“Expectation is the prison in which we dwell.” — Pat Mastelotto, by way of Robert Fripp (I think)
When am I going to learn?
When it comes to listening to a brand new album by a favorite artist, I need to adhere to two simple rules before passing any kind of judgement: ALWAYS LISTEN TWICE, AND LEAVE YOUR EXPECTATIONS AT THE DOOR.
I sincerely hope established Steven Wilson fans and newcomers alike adhere to this rule. If not, they might miss out on a work of genius.
As I write these words, Wilson’s new album, To The Bone, is being released. The record had been causing a buzz in progressive rock circles, but not for the reasons one might expect.
Fairly or not, Wilson has more or less been anointed the standard bearer of modern progressive rock, thanks to his efforts with his previous band, Porcupine Tree, and his four previous solo albums. Each is full of set-length compositions, tricky time signatures, and virtuoso musicianship. Fans — myself included — ate it up, and eagerly anticipated his next project. Except this time, something is different.
In promotional interviews for To The Bone, Wilson was heard using a new word to describe his album. That word was “pop.” As in, To The Bone is a pop album, and deliberately so. I could hear the sound of the needle sliding across a record, causing everything to grind to a halt, in my mind.
Your new record is WHAT, now?
Pop is a dirty word to many Prog rock fans. It conjures up images of bouncy beats, silly lyrics, and catchy hooks many hardcore proggers deem beneath them. Pop is unworthy of our time, because the music is gone almost as quickly as it arrived, and that’s just as well. Why on earth would Steven Wilson want to walk THAT path?
When I first heard To The Bone, I reacted the way I suspect many hardcore Steven Wilson fans will react in the coming days and weeks. I shook my head in disbelief, muttering, “Oh Steven, what have you done?” Then I went and played his two most recent albums, The Raven That Refused to Sing (and Other Stories) and Hand. Cannot. Erase. I played those records as though I was trying to purge To The Bone from my system.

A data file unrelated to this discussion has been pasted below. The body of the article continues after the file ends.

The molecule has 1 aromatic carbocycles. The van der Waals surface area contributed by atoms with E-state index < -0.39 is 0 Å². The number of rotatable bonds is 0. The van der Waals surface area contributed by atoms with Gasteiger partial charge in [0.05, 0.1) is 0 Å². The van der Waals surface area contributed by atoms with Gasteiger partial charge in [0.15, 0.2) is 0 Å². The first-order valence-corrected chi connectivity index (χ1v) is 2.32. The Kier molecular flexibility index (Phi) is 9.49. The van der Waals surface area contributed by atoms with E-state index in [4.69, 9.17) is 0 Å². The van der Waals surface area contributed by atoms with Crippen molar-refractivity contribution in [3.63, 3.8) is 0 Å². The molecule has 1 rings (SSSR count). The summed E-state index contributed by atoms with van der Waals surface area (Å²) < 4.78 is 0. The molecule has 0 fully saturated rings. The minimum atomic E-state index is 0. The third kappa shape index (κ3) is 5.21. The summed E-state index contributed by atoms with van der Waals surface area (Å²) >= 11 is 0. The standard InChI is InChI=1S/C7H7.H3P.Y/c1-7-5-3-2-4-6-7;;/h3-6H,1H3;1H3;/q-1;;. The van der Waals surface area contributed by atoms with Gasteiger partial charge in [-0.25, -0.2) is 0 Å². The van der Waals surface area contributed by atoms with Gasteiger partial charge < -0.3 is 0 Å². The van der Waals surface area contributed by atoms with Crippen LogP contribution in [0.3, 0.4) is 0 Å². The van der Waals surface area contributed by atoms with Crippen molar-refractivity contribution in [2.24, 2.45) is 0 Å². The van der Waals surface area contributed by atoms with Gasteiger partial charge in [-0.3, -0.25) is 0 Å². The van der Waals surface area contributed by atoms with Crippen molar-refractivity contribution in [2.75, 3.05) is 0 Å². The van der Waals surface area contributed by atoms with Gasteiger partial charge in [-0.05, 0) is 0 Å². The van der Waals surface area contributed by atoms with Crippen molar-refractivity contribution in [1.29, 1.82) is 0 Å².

That was a mistake. A great big, gigantic, colossal, ignorant mistake.
I committed the Cardinal sin of music fandom: I thrust my personal expectations into someone else’s work. I couldn’t hear the new album, because I was too busy listening for the old ones. I couldn’t hear what was there, and how incredibly good it was.
Yes, To The Bone can be called a pop album. But this is hardly cause for concern. Steven Wilson has always been about musical excellence, and he has been influenced by a huge number of musicians from a wide variety of genres. Those influences manifest themselves in this album. When Wilson says he’s drawing from 80s pop, he means he’s drawing from the best aspects of the era. He’s talking about Peter Gabriel, Kate Bush, Prince, Talk Talk, and Tears for Fears. He’s talking about pop music with progressive tendencies. He’s talking about pop music for musicians, as opposed to disposable pop stars.
Once I realized this, I could hear the new album. Now that I can do that, I can’t stop playing it.
We want to believe Steven Wilson is somehow burdened by his musical past when he makes a new record. Well, That’s just not true. It is we, the fans, who are burdened by the past. We lock in to what we love about those old records, and lose our minds when the artist doesn’t find a way to retread those ideas, making them sound new. We should know better. Wilson is an artist, and a multi-faceted one at that. He can’t be weighed down by expectations. He must be allowed to grow, and flourish.
I’ve grumbled for years that it can be difficult to get new fans into Steven Wilson’s music because of its inherent complexity. Well, To The Bone is the perfect introductory album. It has all the technical proficiency, wrapped around 11 highly accessible songs. This album is the doorway into a larger musical world, should one be willing to give the man’s music a fair shake. This is NOT a Top 40 record, but it’s not difficult to comprehend, either. Wilson has managed to strike a very nice balance.
For prog rock purists, rest assured that there are plenty of musical layers in these songs. There is plenty to unpack and reassemble. And when all is said and done, To The Bone still sounds like Steven Wilson, regardless of the musical label used to promote it.
In interviews, Wilson has expressed a desire to have his music heard by a wider audience. This should do it. He has widened his musical net, and created an epic pop record easily digestible by commercial radio. Will that actually happen? Well, that’s an entirely different matter.
In a just world, To The Bone is the album that brings Steven Wilson to the mainstream, and earns him the kind of awards I tend to disdain, unless someone I admire wins one. This is the album that all but ensures I will never get to see my modern-day musical hero in a club setting. The secret — if all goes according to plan — will officially be out.
To my prog purists, I offer this bit of advice: let go of what you know, and — more importantly — what you think you know about Steven Wilson. Play To The Bone, take a breather, and then play it again. It won’t take long before you start to see what I’m talking about. This album will resonate for a long time to come.